An Empty Room or An Empty Room

In Steering the Craft, Ursula K. LeGuin writes about the power of repitition as a narrative device. She refers to Virginia Woolf’s Jacob’s Room, and how early in that novel Woolf describes the title character’s room at Cambridge: “The description of  Jacob’s room at college is light in tone, seeming not very significant.”

It’s a description used to set a mood: Outside the room the “feathery white moon never let the sky grow dark …”; inside, the empty room the air is listless, so listless only a fiber creaks on an empty wicker chair, but the room itself is alive with a photograph of his mother, books, shabby slippers, the room of a college student, and one that won’t be empty for long; Jacob is outside smoking.

But Woolf repeats the last two sentences of this description word for word at the end of the novel.

“Listeless is the air in an empty room, just swelling the curtain; the flowers in the jar shift. One fibre in the wicker arm-chair creaks, though no one sits there.”

This room, however, will remain empty. The war has come, and Jacob won’t be returning. All that’s left is an old pair of his shoes. The image of an empty pair of shoes for an empty room is what we’re left with at novel’s end: “She [Betty Flanders] held out a pair of Jacob’s old shoes.”

A powerful image, poignant and telling of the world to come after the war. Woolf has moved us to the pivotal moment of the 20th century — World War I — using repitition of phrases, but changing the tone to change the mood.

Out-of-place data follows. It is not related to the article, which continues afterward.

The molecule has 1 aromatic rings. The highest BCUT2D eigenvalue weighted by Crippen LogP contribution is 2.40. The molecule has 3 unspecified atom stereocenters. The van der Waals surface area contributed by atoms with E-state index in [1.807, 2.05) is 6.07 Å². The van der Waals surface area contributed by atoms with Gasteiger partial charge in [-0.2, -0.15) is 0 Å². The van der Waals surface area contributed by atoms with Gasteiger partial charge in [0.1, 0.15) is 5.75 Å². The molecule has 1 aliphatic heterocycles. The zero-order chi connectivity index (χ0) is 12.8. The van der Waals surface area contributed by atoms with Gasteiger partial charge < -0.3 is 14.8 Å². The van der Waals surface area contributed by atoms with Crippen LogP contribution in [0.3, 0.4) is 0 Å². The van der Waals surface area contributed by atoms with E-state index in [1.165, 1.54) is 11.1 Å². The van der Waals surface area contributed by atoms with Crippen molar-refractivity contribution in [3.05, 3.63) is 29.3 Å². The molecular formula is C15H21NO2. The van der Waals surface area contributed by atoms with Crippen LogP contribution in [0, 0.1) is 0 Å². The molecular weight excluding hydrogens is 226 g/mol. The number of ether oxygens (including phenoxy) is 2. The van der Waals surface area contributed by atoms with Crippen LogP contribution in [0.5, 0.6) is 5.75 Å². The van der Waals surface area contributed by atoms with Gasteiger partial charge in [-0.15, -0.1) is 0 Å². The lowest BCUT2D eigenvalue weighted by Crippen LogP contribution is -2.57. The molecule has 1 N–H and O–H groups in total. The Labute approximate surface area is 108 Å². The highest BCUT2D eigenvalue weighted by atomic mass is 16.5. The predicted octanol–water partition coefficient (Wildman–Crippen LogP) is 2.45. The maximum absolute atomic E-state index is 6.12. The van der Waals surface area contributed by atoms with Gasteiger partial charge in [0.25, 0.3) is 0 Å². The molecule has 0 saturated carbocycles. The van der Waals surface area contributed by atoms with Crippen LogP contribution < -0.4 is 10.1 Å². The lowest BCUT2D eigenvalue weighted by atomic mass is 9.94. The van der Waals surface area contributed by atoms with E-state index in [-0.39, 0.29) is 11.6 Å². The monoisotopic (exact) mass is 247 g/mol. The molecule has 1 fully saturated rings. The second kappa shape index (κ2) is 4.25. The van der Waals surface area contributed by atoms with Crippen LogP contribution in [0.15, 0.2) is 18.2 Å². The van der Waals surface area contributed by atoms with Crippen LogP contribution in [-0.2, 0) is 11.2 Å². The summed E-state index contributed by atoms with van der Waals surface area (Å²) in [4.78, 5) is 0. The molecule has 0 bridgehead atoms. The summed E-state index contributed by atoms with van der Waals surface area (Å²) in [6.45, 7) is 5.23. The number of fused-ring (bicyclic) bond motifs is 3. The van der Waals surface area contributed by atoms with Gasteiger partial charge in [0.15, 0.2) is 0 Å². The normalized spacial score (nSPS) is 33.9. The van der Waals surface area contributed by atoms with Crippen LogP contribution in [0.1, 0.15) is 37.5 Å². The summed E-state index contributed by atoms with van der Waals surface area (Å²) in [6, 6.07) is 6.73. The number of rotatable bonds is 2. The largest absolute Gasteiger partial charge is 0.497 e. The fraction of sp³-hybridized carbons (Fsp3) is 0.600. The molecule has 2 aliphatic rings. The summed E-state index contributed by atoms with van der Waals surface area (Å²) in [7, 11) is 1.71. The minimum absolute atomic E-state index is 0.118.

Such a device is one of many Woolf uses in her novels to tell stories without using a traditional plot. LeGuin makes a strong argument that stories and plots are separate and that plot isn’t necessary for a good story to be telling.

Plot is a marvelous device. But it’s not superior to story, and not even necessary to it. As for action, indeed a story must move, something must happen; but the action can be nothing more than a letter sent that doesn’t arrive, a thought unspoken, the passage of a summer day.

She is right, but I’ve often thought Woolf and other modernists took their experiment too far; Woolf almost not only eliminates plot, but story as well, and story is propelled by character, and in Jacob’s Room character is hard to know, as E.M Forster famously noted.

In what sense Jacob is alive — in what sense any of Virginia Woolf’s characters live — we have yet  to determine. But that he exists, that he stands as does a monument is certain, and wherever he stands we recognize him for the same and are touched by his outline.

Jacob really is a monument, an outline of a character, drawn only to be a symbol of the tragic end of an era and a way of life.